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The example by CuriousOne is spot on - we know charged particle will accelerate in static external electric field, so generally, Poynting vector based on the external field does not need to be non-zero when charged particle gain kinetic energy. The apparent problem with local energy conservation is caused by using the wrong expression for the energy flux ...


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Since $\nabla.B=0$ is true as long as we don't find monopoles one can always define a vector potential for magnetic field whereas $\nabla\times B=0$ is sometimes true ($J=0$ and $\frac {\partial E}{\partial t} = 0$ in the region of inerest) we can sometimes define scalar potential for the magnetic field. If you go by ampere's law you will find that ...


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This is a more general answer. Atoms and molecules are quantum mechanical entities. This means that the "shape" of atoms depends on the solution of quantum mechanical equations, which give probabilities for locating in space the electrons that are bound to the nucleus of the atom with the electric potential provided by the protons of the nucleus. The ...


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The water molecule is neutral on overall basis, i.e: the water molecule as a whole has no net charge. The water molecule is not linear rather it has a bent shape with two hydrogens on the same side. This happens because of the lone-pair-bond-pair repulsions. The oxygen has is a more electronegative element than hydrogen, i.e: oxygen has high electron-...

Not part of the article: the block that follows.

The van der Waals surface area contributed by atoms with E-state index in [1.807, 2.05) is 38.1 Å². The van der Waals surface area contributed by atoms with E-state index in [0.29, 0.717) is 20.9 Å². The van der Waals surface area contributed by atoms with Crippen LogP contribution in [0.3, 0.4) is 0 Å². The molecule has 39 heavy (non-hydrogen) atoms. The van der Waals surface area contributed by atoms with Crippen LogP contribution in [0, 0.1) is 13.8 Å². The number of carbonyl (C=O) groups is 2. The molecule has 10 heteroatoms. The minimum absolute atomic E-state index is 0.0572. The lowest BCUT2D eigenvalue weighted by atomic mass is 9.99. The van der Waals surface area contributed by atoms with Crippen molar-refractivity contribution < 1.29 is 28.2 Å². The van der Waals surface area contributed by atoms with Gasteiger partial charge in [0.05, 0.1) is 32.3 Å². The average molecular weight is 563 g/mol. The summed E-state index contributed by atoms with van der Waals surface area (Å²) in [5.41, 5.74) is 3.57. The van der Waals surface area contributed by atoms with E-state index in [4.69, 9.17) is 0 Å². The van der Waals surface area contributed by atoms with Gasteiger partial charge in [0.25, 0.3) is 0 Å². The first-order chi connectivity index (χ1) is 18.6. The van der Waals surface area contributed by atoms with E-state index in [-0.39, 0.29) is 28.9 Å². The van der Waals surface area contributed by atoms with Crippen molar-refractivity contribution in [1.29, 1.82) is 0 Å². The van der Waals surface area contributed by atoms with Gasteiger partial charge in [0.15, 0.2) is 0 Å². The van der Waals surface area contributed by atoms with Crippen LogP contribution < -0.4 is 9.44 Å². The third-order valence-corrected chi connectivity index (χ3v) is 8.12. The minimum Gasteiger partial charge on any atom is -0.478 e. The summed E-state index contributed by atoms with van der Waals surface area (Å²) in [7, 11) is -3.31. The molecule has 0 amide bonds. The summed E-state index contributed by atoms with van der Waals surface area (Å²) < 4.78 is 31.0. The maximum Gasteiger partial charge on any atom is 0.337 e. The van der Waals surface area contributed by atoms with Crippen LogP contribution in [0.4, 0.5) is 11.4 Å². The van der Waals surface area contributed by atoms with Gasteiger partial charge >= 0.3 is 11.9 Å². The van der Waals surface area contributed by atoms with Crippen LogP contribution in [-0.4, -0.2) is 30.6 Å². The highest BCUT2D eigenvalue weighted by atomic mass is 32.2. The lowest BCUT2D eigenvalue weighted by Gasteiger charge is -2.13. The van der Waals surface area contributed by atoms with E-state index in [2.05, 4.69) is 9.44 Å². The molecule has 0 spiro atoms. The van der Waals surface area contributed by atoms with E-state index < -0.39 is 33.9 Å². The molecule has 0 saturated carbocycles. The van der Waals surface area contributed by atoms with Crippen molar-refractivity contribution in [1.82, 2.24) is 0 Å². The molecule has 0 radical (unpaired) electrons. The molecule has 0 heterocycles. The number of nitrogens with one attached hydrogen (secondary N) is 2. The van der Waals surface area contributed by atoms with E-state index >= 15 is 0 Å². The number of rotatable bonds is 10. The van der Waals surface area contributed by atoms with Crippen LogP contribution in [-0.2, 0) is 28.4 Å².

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For simplicity I treat this as a two-dimensional problem. The diagram below shows a dipole of length $l$ and a Gaussian surface of radius R. At point $A$ the dot product $\vec E_{R1}\cdot \vec R$ is positive and at point $B$ the dot product $\vec E_{R2}\cdot \vec R$ is negative where $\vec E_{R1}$ and $\vec E_{R2}$ are the net electric fields at points $A$...


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E=k*p/z^3. This is because usually, the Electric field is calculated at a point whose distance from the midpoint of the dipole(z) is very large as compared to distance between the two opposite charges(say a). That is z>>a. Thus, the original value of dipole at a point on the equatorial line=kp/(z^2+a^2)^3/2. as z^2+a^2=z^2.(z>>a). Thus, E=kp/z^3.


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A dipole may be represented by a pair of nearby charges of the opposite sign (but the same absolute values), $+Q$ and $-Q$ at a distance $\vec r$ from each other. At the distance $R$ from the dipole (and I will only consider the case when we measure the field on the axis that includes the dipole itself), one adds $E$ going like $+1/R^2$ from $+Q$, and $-1/(...



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